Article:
- Since car sharing programs generally supplant existing vehicles with more fuel-efficient, environmentally-friendly vehicles (like Car2Go’s electric vehicles), air pollution is abated.
Car sharing, of course, is not for everyone. Drivers who are dependent throughout the day on their cars are better off economically keeping their car. Car sharing is primarily for local commuters or for people who need their car (or a second car) as a convenience. In Haifa, a homegrown opposition to car sharing has emerged in the form of Israel Savion, businessman and long-time leader of Haifa’s Labor party faction. Rather than recognizing the potential advantages of car sharing, Savion sees it as competition to one of his own pet projects, assuring free parking for senior citizens. To cast doubts about the program, he points out that other cities, like Paris, have cancelled their support of ride sharing.
Savion is shortsighted on this issue: Car2Go currently uses 300 out of the tens of thousands of parking spaces in Haifa and will likely free up that many spaces or more as drivers forego their private vehicles (Since joining, I have given up our family’s second vehicle and am attempting to avoid purchasing an a replacement). Further, public transportation planners must work closely with car sharing programs to create synergies and viable alternatives to private vehicle use (such as using car sharing to get to and from public transportation hubs). Savion’s comparisons to Paris are disingenuous, considering that Paris is an exemplary for its pedestrian infrastructure and public transportation systems – incomparable to Haifa and its continued dependence on private vehicles.
Since Savion’s arguments haven’t gained any traction in the public discussion, he, along with an organization with a nice-sounding name, but with seemingly no other objectives other than torpedoing the car sharing program, tried to prevent the continuation of Car2Go in court and lost.
As a Car2Go user for the past three months, I have accrued some personal experience and can attest to the advantages, and even some real disadvantages. On the plus side, the cars are conveniently located, economical, clean and comfortable. The costs are reasonable – more expensive than the bus, but much less expensive than a taxi or purchasing/maintaining my own vehicle. A commute from my neighborhood on the Carmel to the Technion or to the train station is approximately 20 shekels (as compared to 60 shekels by taxi, or 5.5 shekels by bus). Some real disadvantages include: 1) cars are not always available when needed (user commuter patterns tend to be similar, so – for example – in the morning all the available cars migrate from neighborhoods to workplaces); 2) in traffic, the expense rises quickly, because users pay according to time and not distance; and 3) pets are not allowed in the cars.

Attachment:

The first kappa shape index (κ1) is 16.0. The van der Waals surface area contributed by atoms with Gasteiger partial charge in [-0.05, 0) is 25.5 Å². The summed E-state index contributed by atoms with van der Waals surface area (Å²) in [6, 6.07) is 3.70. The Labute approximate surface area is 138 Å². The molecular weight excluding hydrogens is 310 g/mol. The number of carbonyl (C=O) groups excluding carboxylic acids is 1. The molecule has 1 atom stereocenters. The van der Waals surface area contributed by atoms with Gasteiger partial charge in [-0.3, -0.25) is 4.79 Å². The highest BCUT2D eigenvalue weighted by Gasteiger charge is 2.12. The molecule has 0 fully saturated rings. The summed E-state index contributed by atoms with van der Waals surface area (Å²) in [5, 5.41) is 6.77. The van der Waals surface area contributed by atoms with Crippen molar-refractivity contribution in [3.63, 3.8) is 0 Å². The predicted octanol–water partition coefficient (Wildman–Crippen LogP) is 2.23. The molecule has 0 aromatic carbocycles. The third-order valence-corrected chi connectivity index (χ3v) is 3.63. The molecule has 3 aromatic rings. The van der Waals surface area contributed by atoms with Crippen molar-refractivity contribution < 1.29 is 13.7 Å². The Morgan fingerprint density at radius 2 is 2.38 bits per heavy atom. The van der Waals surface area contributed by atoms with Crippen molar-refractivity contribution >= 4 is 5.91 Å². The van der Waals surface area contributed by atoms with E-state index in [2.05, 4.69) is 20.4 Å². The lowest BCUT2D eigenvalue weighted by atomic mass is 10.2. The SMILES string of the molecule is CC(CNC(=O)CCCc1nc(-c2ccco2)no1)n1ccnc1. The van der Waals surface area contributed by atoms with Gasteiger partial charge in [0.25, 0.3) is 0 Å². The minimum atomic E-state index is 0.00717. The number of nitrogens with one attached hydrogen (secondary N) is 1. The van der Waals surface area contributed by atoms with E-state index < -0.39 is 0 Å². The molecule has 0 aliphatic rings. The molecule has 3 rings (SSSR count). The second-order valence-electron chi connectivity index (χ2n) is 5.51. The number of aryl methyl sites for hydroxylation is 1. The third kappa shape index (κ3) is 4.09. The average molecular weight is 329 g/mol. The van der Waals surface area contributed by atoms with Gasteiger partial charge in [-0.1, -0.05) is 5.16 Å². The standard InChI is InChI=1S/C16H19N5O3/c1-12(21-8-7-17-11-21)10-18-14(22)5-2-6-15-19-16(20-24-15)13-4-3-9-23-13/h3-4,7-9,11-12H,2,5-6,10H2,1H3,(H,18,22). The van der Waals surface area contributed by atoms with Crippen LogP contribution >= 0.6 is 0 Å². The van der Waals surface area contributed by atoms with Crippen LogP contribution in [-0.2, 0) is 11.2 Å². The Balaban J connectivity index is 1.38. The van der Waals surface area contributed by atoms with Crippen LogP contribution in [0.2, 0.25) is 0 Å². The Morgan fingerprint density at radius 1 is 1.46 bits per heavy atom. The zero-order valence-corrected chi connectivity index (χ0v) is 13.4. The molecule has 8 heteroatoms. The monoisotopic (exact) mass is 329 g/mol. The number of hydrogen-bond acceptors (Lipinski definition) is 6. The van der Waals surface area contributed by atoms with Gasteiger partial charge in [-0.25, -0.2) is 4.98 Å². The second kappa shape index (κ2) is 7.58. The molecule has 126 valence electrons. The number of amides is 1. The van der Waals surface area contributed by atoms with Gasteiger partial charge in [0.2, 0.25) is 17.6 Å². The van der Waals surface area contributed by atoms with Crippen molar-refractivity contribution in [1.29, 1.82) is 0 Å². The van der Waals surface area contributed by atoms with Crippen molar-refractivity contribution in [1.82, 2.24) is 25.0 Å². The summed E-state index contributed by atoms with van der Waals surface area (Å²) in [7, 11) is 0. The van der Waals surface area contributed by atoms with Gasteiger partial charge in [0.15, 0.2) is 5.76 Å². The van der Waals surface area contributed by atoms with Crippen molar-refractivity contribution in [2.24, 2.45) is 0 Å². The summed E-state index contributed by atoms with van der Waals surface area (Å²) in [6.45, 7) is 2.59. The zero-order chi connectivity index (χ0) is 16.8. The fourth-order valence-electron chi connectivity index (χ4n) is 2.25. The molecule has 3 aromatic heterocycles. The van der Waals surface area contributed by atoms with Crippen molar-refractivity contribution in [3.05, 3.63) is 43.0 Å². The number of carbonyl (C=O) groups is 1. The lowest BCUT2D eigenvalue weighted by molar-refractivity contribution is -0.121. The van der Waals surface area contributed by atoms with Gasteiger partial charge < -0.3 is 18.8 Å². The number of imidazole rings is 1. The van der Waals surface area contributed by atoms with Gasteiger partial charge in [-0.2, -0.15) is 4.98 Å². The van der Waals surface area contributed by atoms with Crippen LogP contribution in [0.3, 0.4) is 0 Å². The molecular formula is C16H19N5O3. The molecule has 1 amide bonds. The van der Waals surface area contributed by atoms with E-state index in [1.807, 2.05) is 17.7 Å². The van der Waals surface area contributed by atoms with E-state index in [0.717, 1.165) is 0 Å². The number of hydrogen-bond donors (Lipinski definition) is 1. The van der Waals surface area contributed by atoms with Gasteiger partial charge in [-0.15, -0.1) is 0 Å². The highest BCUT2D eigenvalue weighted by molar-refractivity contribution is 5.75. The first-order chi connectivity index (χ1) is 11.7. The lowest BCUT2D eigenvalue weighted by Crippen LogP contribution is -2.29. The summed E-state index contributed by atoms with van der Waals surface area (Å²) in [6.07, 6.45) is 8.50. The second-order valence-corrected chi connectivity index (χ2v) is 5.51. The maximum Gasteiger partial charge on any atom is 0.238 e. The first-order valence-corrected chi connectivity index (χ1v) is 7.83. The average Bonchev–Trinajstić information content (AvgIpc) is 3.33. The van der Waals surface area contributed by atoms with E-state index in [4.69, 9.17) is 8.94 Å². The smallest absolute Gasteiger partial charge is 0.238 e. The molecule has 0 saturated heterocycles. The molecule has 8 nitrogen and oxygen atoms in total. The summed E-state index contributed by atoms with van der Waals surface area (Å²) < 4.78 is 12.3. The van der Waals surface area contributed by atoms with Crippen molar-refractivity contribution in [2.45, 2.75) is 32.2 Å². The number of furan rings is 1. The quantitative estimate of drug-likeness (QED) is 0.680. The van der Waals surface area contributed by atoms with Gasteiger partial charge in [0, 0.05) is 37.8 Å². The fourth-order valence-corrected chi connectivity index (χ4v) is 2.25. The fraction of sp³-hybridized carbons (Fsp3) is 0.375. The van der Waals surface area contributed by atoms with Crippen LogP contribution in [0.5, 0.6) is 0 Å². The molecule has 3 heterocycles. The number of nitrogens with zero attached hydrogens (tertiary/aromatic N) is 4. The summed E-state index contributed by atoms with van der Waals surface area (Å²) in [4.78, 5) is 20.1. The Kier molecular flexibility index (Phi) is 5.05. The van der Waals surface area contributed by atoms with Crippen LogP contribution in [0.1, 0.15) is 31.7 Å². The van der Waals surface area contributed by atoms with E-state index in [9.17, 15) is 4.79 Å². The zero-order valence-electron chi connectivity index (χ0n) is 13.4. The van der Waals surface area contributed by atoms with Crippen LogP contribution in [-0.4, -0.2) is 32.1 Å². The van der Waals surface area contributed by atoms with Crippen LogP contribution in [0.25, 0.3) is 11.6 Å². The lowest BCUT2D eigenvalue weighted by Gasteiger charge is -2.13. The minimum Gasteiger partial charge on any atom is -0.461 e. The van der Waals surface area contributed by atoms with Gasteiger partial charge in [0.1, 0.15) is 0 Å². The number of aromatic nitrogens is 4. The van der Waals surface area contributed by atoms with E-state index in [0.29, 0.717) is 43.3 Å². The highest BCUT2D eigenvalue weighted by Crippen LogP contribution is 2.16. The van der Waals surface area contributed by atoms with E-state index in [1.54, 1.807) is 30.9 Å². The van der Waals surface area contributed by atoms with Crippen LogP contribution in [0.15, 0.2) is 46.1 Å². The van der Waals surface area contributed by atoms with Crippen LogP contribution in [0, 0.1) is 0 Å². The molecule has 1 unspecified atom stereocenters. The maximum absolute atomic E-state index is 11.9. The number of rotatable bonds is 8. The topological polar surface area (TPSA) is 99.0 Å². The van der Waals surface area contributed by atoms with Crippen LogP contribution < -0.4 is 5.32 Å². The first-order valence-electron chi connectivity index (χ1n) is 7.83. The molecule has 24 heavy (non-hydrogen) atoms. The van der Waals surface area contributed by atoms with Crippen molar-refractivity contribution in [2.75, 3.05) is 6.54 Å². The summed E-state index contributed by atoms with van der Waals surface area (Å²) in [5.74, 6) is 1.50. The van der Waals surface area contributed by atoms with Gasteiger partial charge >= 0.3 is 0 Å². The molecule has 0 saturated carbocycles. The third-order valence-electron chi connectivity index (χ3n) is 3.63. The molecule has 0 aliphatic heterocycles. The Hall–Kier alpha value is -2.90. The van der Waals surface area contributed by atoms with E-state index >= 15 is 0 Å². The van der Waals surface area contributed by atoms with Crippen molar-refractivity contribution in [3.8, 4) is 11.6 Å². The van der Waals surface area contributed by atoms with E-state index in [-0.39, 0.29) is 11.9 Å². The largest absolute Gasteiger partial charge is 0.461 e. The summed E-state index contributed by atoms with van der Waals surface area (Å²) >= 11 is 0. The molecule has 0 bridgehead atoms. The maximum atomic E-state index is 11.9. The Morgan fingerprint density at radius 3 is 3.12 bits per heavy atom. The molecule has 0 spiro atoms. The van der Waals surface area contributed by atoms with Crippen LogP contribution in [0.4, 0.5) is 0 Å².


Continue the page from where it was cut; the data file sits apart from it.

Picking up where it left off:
Car use in Israel, along with population growth, continues unabated. We need creative and diverse plans lowering road congestion, demands on land for parking, and air pollution. Car sharing programs such as Car2Go will not solve these problems alone, but they represent one of a tool-box of potential solutions, including improved public transportation, planning pedestrian-friendly cities, and ride sharing. These should be combined and integrated to provide convenient and better alternatives to the cars that are currently jamming up our cities, highways and sidewalks.